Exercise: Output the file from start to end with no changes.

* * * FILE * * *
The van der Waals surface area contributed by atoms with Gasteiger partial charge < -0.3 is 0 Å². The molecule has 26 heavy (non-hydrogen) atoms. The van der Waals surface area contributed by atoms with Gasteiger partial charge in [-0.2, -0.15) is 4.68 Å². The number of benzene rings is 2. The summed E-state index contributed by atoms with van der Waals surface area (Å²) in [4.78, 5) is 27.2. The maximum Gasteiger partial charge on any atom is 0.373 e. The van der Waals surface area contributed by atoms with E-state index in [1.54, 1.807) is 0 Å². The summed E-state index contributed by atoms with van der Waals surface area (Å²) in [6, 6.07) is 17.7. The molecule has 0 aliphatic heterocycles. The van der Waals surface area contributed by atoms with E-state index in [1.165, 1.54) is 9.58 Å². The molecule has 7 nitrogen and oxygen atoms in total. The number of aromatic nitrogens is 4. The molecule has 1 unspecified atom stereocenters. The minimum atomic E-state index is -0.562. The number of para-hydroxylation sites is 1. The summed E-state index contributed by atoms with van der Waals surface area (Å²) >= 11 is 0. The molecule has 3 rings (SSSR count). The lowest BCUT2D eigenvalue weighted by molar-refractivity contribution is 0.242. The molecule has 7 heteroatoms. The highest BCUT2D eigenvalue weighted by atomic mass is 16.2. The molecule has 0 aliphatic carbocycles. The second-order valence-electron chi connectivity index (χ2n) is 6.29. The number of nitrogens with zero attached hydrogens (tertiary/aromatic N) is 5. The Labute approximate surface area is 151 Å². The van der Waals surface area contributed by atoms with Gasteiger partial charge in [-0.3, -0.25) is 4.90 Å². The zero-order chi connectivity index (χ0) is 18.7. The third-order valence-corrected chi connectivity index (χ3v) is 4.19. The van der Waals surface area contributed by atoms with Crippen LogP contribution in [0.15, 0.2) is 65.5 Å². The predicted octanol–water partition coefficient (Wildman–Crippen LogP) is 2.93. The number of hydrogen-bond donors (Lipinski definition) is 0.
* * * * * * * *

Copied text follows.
The van der Waals surface area contributed by atoms with Gasteiger partial charge < -0.3 is 0 Å². The molecule has 26 heavy (non-hydrogen) atoms. The van der Waals surface area contributed by atoms with Gasteiger partial charge in [-0.2, -0.15) is 4.68 Å². The number of benzene rings is 2. The summed E-state index contributed by atoms with van der Waals surface area (Å²) in [4.78, 5) is 27.2. The maximum Gasteiger partial charge on any atom is 0.373 e. The van der Waals surface area contributed by atoms with E-state index in [1.54, 1.807) is 0 Å². The summed E-state index contributed by atoms with van der Waals surface area (Å²) in [6, 6.07) is 17.7. The molecule has 0 aliphatic heterocycles. The van der Waals surface area contributed by atoms with E-state index in [1.165, 1.54) is 9.58 Å². The molecule has 7 nitrogen and oxygen atoms in total. The number of aromatic nitrogens is 4. The molecule has 1 unspecified atom stereocenters. The minimum atomic E-state index is -0.562. The number of para-hydroxylation sites is 1. The summed E-state index contributed by atoms with van der Waals surface area (Å²) >= 11 is 0. The molecule has 3 rings (SSSR count). The lowest BCUT2D eigenvalue weighted by molar-refractivity contribution is 0.242. The molecule has 7 heteroatoms. The highest BCUT2D eigenvalue weighted by atomic mass is 16.2. The molecule has 0 aliphatic carbocycles. The second-order valence-electron chi connectivity index (χ2n) is 6.29. The number of nitrogens with zero attached hydrogens (tertiary/aromatic N) is 5. The Labute approximate surface area is 151 Å². The van der Waals surface area contributed by atoms with Gasteiger partial charge in [-0.3, -0.25) is 4.90 Å². The zero-order chi connectivity index (χ0) is 18.7. The third-order valence-corrected chi connectivity index (χ3v) is 4.19. The van der Waals surface area contributed by atoms with Crippen LogP contribution in [0.15, 0.2) is 65.5 Å². The predicted octanol–water partition coefficient (Wildman–Crippen LogP) is 2.93. The number of hydrogen-bond donors (Lipinski definition) is 0.